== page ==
The Talon-haltija nodded. "Yes. And I asked him to stay all day. Since your wards were broken by the bloatworgle, I've decided to do a little research on my own and find out what I can. I know there are natural repellents to bloatworgles and their kin, but it's been so long since I had to protect the Kuusis' land that I can't remember what they were. Bruce and I are meeting for lunch. So I thought that I'd run over to the Alysin te Varden Lending Library before our date and find out what I can. I'll take Maggie with me."
One of the newest Fae-oriented establishments in Seattle, the Alysin te Varden Lending Library was named for an elf who'd been killed down in Portland, Oregon. A group of Freedom's Angels gang-raped her, beat her senseless, and left her to die. And die she did. Our cousin Shamas had managed to help catch the culprits. The DNA evidence proved them guilty, but the men mysteriously turned up dead in jail before they could stand trial.
The library was a joint enterprise between three OW Fae, who hearkened from the Southern Wastes in Otherworld, three members of the newly risen Courts of Fae: one Seelie, one Unseelie, and one of the newest Court, one of the dusk Fae. In addition, two members of the Rainier Puma Pride and two members of the Elliott Bay Orca Pod had joined the effort.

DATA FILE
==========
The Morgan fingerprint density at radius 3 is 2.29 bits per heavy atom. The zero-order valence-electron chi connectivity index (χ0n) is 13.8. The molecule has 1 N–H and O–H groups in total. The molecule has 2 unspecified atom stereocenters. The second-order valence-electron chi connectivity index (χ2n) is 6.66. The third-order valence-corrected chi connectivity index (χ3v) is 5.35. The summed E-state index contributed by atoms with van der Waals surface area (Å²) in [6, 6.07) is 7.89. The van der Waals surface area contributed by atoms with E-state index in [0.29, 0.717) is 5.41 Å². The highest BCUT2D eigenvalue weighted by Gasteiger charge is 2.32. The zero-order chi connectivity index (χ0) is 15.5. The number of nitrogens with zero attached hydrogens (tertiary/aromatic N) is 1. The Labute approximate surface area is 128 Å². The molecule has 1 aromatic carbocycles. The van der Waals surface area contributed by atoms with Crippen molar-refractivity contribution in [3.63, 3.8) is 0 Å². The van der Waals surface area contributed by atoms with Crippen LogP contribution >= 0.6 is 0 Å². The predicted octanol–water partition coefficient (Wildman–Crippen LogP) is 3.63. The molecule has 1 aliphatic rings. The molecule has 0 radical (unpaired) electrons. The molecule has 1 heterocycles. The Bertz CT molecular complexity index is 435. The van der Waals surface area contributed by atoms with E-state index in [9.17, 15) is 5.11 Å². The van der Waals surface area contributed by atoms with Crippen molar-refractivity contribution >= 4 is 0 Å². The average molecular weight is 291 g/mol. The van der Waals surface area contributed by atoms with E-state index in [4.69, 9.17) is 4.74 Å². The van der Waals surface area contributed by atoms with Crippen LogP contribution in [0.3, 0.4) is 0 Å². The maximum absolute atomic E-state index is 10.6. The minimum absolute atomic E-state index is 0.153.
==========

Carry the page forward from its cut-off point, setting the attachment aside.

The Elliott Bay Orcas were the newest band of Weres to come out of the supernatural closet. They were killer whale Weres, and with the rise of the Supe community project I was spearheading, they had not only made themselves known but had taken the reins on a restoration project to clean up Puget Sound.
The King County government could no longer look the other way when it came to polluting the bays and inlets, not now that everybody knew sentient creatures lived there. Of course, there had been an influx of membership to the Guardian Watchdogs and Freedom's Angels groups from über-right-wing anticonservationists, but that was only to be expected. For every swing of the pendulum, there was an equal and opposite reaction.
Together, the Fae and the Supes had created a lending library of books related to their races, most of which had lain dormant in hidden alcoves for hundreds-sometimes thousands-of years. The volumes had been reprinted and were being distributed. While the Freedom's Angels held book burnings, the lending library idea was catching on in major cities around the nation.
"That's a good idea," Morio said. "While you're there, see if you can dig up any information on wights and specters. If this thing guarding the venidemons proves to be a greater spirit and we can't deal with it, then we might need the information." He slid into a lightweight quilted jacket and tightened his ponytail.
Camille was wearing an outfit that was downright modest. My guess was that she didn't want to give any unnecessary encouragement to the venidemons. She'd changed into a pair of black tights, a knee-length black rayon skirt, a turtleneck sweater, and a stunning red patent leather belt. She was wearing lace-up granny boots to cover her lower legs. Smoky joined her, in his usual white jeans, pale blue shirt, and ankle-length white trench. Somehow, he never managed to get dirty, no matter how mucky the fight or how bloody the job.
I was dressed in heavy jeans, a pair of motorcycle boots, a long-sleeved knit tank, and my leather jacket. Roz was in his usual black duster and jeans, and Vanzir slid a heavy denim jacket over his jeans and T-shirt. We were outfitted for battle and ready to go.